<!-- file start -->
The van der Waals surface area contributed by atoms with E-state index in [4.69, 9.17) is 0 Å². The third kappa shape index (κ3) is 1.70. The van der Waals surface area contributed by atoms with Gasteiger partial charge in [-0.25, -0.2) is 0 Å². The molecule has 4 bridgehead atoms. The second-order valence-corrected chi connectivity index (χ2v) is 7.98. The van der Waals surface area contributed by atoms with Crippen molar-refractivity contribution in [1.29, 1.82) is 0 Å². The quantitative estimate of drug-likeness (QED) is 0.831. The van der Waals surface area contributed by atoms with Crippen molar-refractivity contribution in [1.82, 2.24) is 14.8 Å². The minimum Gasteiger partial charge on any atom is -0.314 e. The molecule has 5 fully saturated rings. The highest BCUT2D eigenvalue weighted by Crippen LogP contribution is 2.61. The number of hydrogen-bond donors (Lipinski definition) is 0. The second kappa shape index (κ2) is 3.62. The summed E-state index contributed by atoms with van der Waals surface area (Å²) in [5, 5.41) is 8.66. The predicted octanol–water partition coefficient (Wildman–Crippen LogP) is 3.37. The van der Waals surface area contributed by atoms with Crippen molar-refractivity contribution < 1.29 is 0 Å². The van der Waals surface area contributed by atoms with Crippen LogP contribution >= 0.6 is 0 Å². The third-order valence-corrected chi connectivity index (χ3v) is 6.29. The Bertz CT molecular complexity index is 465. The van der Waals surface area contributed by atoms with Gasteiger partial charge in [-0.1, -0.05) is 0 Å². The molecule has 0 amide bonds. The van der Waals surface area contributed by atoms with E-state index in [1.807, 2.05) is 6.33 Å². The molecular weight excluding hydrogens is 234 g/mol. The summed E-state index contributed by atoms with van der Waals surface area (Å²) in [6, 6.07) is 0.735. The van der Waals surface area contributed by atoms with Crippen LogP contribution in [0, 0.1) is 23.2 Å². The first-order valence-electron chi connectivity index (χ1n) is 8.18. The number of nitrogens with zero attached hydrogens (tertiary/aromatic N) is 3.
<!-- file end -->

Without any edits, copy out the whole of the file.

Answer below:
The van der Waals surface area contributed by atoms with E-state index in [4.69, 9.17) is 0 Å². The third kappa shape index (κ3) is 1.70. The van der Waals surface area contributed by atoms with Gasteiger partial charge in [-0.25, -0.2) is 0 Å². The molecule has 4 bridgehead atoms. The second-order valence-corrected chi connectivity index (χ2v) is 7.98. The van der Waals surface area contributed by atoms with Crippen molar-refractivity contribution in [1.29, 1.82) is 0 Å². The quantitative estimate of drug-likeness (QED) is 0.831. The van der Waals surface area contributed by atoms with Crippen molar-refractivity contribution in [1.82, 2.24) is 14.8 Å². The minimum Gasteiger partial charge on any atom is -0.314 e. The molecule has 5 fully saturated rings. The highest BCUT2D eigenvalue weighted by Crippen LogP contribution is 2.61. The number of hydrogen-bond donors (Lipinski definition) is 0. The second kappa shape index (κ2) is 3.62. The summed E-state index contributed by atoms with van der Waals surface area (Å²) in [5, 5.41) is 8.66. The predicted octanol–water partition coefficient (Wildman–Crippen LogP) is 3.37. The van der Waals surface area contributed by atoms with Crippen molar-refractivity contribution < 1.29 is 0 Å². The van der Waals surface area contributed by atoms with Crippen LogP contribution >= 0.6 is 0 Å². The third-order valence-corrected chi connectivity index (χ3v) is 6.29. The Bertz CT molecular complexity index is 465. The van der Waals surface area contributed by atoms with Gasteiger partial charge in [-0.1, -0.05) is 0 Å². The molecule has 0 amide bonds. The van der Waals surface area contributed by atoms with E-state index in [1.807, 2.05) is 6.33 Å². The molecular weight excluding hydrogens is 234 g/mol. The summed E-state index contributed by atoms with van der Waals surface area (Å²) in [6, 6.07) is 0.735. The van der Waals surface area contributed by atoms with Crippen LogP contribution in [0, 0.1) is 23.2 Å². The first-order valence-electron chi connectivity index (χ1n) is 8.18. The number of nitrogens with zero attached hydrogens (tertiary/aromatic N) is 3.